What You Need to Know About the Traditional IRA
Who is eligible to make Traditional IRA contributions?
Anyone who has earned income and has not reached age 70½ by the end of the year.
How much can I contribute?
Up to $5,500 a year ($6,500 if age 50 or older), or 100% of your earned income, whichever
is less. Earned income is earnings from employment (including
self-employment or alimony), but not investment or rental income.
Can my spouse also contribute?
Whether or not your spouse has earned income, you can open separate IRAs and contribute up to $5,500 each ($6,500 if age 50 or older), for a total of $11,000 ($13,000 if both spouses are age 50 or older) each year as long as your combined earned income is at least $11,000 ($13,000 if both spouses are over 50 and want to contribute the maximum amount) and your spouse is under age 70½.
Can I take a tax deduction for my contributions?
Although anyone with earned income can contribute to a Traditional
IRA, whether you can take a tax deduction depends on how much
income you have, and whether you participate in a retirement plan
- If neither you nor your spouse participates in an employers retirement
plan, your contributions are fully deductible, regardless of your
- Even if you do participate in an employers plan, you can take
a full or partial deduction if your income does not exceed certain
Use the Guide to Traditional IRA Deductions to check your IRA deductibility.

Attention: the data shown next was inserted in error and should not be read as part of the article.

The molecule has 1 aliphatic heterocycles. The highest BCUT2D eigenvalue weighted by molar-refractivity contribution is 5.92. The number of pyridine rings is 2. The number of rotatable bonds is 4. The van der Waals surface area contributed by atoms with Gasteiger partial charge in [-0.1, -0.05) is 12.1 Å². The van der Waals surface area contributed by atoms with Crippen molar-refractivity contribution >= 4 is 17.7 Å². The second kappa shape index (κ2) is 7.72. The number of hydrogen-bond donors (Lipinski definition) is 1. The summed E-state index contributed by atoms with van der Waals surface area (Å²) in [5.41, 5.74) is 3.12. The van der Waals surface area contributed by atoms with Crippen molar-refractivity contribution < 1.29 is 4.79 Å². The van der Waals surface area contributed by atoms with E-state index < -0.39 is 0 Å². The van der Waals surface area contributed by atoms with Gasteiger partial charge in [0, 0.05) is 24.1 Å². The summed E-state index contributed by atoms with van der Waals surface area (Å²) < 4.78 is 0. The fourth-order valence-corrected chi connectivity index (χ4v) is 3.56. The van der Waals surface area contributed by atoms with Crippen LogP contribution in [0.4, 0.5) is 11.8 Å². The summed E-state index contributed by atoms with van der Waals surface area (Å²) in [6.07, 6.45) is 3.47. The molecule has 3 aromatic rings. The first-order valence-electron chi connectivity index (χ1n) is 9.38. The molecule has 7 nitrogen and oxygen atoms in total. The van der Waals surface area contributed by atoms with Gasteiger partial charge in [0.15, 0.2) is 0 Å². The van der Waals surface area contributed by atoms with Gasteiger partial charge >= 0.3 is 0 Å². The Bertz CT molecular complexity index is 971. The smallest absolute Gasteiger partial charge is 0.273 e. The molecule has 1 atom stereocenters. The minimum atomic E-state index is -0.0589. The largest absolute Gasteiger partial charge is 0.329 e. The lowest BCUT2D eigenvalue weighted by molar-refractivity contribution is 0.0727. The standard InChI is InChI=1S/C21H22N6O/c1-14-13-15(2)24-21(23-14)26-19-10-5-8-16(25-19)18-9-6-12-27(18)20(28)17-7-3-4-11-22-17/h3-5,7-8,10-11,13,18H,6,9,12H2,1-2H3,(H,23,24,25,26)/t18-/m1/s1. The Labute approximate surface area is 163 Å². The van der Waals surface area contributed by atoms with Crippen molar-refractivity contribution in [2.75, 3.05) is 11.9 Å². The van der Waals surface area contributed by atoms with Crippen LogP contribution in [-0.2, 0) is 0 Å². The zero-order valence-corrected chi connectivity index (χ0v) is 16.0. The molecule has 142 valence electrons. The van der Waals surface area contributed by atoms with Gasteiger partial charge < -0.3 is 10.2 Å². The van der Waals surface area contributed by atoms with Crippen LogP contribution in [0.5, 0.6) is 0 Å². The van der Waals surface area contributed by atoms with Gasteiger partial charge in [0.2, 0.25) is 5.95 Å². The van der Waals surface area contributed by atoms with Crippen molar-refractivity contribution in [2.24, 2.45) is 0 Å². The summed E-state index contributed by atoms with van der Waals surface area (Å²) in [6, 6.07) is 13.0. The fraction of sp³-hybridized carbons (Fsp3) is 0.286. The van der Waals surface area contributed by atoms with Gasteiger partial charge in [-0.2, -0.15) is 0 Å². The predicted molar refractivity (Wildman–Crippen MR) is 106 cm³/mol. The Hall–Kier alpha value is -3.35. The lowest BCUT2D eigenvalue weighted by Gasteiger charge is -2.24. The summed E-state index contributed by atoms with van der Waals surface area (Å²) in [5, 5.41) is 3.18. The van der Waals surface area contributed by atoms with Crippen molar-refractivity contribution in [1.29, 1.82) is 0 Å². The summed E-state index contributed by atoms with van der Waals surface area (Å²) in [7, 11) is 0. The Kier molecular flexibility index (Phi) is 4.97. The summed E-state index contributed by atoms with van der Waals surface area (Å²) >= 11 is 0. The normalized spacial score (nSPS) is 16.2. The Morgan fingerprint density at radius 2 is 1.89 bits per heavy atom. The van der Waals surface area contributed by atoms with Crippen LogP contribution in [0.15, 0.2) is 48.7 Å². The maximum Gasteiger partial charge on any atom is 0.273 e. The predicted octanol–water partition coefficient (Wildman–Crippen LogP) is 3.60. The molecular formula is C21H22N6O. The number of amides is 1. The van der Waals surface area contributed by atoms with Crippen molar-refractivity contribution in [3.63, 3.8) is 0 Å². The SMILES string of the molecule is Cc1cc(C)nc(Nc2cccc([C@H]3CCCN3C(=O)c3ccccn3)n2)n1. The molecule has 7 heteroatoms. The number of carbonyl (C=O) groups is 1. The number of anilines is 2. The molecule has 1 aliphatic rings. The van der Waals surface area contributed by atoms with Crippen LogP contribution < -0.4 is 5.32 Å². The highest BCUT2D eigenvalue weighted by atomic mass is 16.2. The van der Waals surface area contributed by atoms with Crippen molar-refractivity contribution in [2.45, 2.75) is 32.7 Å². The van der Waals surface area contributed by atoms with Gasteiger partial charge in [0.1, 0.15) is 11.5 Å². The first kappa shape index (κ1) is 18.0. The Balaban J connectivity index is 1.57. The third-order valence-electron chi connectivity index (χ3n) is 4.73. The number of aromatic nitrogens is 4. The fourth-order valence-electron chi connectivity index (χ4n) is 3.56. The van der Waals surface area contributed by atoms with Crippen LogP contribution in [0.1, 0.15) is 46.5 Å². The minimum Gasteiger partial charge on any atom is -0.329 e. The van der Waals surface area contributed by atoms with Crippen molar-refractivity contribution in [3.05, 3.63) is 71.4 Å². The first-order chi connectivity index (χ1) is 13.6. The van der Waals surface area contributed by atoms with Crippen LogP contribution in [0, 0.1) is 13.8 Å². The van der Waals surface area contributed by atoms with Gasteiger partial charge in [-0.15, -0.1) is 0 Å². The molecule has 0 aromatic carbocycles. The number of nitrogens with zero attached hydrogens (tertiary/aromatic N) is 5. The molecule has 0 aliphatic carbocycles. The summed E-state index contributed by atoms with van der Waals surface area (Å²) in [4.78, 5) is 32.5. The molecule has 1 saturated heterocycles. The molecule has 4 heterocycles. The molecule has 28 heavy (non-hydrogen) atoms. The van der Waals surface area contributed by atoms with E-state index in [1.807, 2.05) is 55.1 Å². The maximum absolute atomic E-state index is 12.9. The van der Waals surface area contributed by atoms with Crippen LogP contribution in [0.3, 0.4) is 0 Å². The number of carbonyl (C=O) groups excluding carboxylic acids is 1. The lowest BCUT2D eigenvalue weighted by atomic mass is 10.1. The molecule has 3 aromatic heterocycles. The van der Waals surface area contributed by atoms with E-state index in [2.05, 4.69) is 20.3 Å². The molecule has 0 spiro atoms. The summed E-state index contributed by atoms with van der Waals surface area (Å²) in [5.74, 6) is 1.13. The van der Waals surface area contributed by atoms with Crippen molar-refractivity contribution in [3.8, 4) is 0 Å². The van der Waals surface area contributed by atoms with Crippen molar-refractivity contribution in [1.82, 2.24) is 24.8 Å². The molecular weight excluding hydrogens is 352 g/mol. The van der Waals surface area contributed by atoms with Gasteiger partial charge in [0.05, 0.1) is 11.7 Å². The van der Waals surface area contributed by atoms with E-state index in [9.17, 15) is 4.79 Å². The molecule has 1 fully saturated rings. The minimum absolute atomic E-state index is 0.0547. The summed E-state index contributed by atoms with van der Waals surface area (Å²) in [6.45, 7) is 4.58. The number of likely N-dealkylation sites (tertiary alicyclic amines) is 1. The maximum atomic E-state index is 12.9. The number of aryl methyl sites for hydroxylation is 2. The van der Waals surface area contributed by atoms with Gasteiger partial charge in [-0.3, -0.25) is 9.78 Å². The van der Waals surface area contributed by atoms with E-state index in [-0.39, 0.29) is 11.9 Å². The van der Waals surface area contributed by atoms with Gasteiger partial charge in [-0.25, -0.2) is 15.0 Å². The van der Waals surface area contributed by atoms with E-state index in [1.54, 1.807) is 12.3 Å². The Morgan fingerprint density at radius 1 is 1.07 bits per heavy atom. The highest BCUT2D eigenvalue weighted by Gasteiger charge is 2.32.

If I participate in a company retirement plan but my spouse does
not, are my spouses contributions fully tax-deductible?
Yes. In 2013, as long as your joint income is less than $178,000. If your
income is between $178,000 and $188,000, you can take a partial deduction. For couples with income over $188,000, you cannot take
a deduction if either spouse participates in an employers retirement plan.
When can I make contributions?
At any time during the tax year, or until April 15 of the following
When can I withdraw money from my account?
You can take money out at any time, but withdrawals before age 59½
may be subject to a 10% penalty tax. The law requires that you begin
taking withdrawals no later than April 1 following the year you
reach age 70½.
How will my withdrawals be taxed?
If all of your contributions were deductible, your withdrawals
will be taxable as ordinary income. If you made any nondeductible contributions, they will come out tax-free, in which case each withdrawal from your account will be partly taxable and partly tax-free.
What if I take money out before age 59½?
Normally, a 10% penalty tax applies to any taxable amount you withdraw before age 59½. But, there are exceptions.
For example, the penalty will not apply if you:
- roll over your money to another retirement plan within 60 days;
- are permanently disabled;
- start a periodic payment plan based on your life expectancy;
- use up to $10,000 to buy a first home for yourself or certain
family members; or
- pay higher education expenses for yourself or certain family members.
Also, the penalty will not apply to amounts your beneficiaries receive after your death.
See IRS Publication 590 for additional information.